Second, some countries have reported alleged contamination in India-made syrups, eye drops, and eye ointments in several incidents. These goods have been linked to the deaths of 70 children in the Gambia, 18 children in Uzbekistan, three people in the United States, and six people in Cameroon. This revision will check the drug manufacturing process of the large, medium and small manufacturers. Moreover, we can not ignore that only 2000 out of 10,500 drug manufacturing units in the country are at par with global standards set by WHO.

Third, the government discovered several flaws during a risk-based inspection of 162 manufacturing units. They included –

  • incoming raw materials not tested before use,
  • product quality not reviewed,
  • a lack of quality failure investigation,
  • a lack of infrastructure to prevent cross-contamination,
  • faulty design of manufacturing and testing areas,
  • a lack of qualified professionals, and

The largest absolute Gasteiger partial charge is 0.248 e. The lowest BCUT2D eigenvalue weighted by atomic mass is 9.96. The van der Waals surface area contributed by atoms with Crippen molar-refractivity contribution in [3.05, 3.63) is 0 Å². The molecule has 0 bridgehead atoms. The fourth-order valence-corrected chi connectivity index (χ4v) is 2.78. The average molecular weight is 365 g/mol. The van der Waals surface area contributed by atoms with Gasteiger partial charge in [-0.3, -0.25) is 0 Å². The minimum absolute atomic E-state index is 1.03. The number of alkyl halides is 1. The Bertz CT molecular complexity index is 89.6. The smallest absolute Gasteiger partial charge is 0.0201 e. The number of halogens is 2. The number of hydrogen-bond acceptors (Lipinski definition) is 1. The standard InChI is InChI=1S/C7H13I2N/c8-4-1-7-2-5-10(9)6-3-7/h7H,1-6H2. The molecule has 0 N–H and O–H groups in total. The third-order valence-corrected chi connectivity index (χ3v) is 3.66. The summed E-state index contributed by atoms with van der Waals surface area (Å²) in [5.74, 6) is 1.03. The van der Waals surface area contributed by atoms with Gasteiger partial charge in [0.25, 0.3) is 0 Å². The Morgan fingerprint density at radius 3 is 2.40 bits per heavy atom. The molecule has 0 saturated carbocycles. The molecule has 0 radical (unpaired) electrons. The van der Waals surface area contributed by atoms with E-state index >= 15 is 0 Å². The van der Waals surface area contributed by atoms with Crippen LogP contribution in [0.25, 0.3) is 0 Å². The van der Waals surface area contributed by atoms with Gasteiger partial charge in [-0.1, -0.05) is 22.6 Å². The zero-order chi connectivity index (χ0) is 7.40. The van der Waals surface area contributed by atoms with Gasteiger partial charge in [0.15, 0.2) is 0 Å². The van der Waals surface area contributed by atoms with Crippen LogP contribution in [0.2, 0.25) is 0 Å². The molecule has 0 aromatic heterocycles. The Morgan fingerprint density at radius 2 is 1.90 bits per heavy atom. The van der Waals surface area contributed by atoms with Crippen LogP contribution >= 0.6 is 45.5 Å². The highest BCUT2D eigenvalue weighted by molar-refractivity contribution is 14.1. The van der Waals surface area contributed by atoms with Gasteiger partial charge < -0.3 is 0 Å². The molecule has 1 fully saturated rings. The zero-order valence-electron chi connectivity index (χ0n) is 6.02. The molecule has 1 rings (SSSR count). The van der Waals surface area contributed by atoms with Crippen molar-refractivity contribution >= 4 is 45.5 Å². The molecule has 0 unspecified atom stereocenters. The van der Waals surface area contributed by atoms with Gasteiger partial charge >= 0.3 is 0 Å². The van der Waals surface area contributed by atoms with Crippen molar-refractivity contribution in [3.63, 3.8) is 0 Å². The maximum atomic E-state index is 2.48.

• poor documentation.

The higher criteria would ensure that pharmaceutical businesses adhere to established processes and quality control systems and do not cut corners, increasing the quality of medications offered in India and worldwide.

In reality, one of the solutions proposed during a Chitan Shivir following the string of occurrences was the implementation of revised good manufacturing practices (GMP) as listed in the 2018 draft Schedule M of the medicines and cosmetics rules. The stakeholders also proposed developing a national IT platform to promote uniformity across states in licencing and inspection processes, among other things, guaranteeing that the quality of medicine manufactured anywhere in the country is the same.

What Shall be the benefits of the new revised GMP?

When discussing AI’s involvement in pharmaceutical production, the new GMP guidelines emphasise quality control procedures, accurate documentation, and IT support to ensure the quality of manufactured medications.

As per a news report, the new guideline describes the pharmaceutical quality system, quality risk management, product quality evaluation, and equipment validation. Companies will have to do frequent quality reviews of all their products, ensure the consistency of the quality and procedures, conduct a full investigation of any deviation or suspected fault, and execute appropriate preventive actions. It also recommends a change control system to analyse all changes that may affect product production or quality.